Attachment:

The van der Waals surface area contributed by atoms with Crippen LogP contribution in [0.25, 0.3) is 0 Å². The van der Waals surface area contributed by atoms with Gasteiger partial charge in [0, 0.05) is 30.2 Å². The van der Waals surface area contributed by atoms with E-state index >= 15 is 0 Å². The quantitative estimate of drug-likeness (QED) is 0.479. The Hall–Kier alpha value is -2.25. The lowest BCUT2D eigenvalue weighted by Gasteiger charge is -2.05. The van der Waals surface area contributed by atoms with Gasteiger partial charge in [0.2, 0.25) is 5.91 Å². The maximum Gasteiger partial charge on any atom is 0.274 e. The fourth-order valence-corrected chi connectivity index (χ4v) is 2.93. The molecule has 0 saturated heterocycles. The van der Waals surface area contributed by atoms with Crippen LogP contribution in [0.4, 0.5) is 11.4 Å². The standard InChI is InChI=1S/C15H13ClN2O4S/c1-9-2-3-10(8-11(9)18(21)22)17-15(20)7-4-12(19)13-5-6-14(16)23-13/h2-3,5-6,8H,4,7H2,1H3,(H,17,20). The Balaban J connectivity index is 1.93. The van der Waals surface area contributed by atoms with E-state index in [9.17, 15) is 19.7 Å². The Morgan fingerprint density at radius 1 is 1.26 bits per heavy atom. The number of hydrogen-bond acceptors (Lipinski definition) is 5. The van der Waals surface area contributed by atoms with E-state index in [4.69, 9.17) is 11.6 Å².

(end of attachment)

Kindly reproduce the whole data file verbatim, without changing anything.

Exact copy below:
The van der Waals surface area contributed by atoms with Crippen LogP contribution in [0.25, 0.3) is 0 Å². The van der Waals surface area contributed by atoms with Gasteiger partial charge in [0, 0.05) is 30.2 Å². The van der Waals surface area contributed by atoms with E-state index >= 15 is 0 Å². The quantitative estimate of drug-likeness (QED) is 0.479. The Hall–Kier alpha value is -2.25. The lowest BCUT2D eigenvalue weighted by Gasteiger charge is -2.05. The van der Waals surface area contributed by atoms with Gasteiger partial charge in [0.2, 0.25) is 5.91 Å². The maximum Gasteiger partial charge on any atom is 0.274 e. The fourth-order valence-corrected chi connectivity index (χ4v) is 2.93. The molecule has 0 saturated heterocycles. The van der Waals surface area contributed by atoms with Crippen LogP contribution in [0.4, 0.5) is 11.4 Å². The standard InChI is InChI=1S/C15H13ClN2O4S/c1-9-2-3-10(8-11(9)18(21)22)17-15(20)7-4-12(19)13-5-6-14(16)23-13/h2-3,5-6,8H,4,7H2,1H3,(H,17,20). The Balaban J connectivity index is 1.93. The van der Waals surface area contributed by atoms with E-state index in [9.17, 15) is 19.7 Å². The Morgan fingerprint density at radius 1 is 1.26 bits per heavy atom. The number of hydrogen-bond acceptors (Lipinski definition) is 5. The van der Waals surface area contributed by atoms with E-state index in [4.69, 9.17) is 11.6 Å².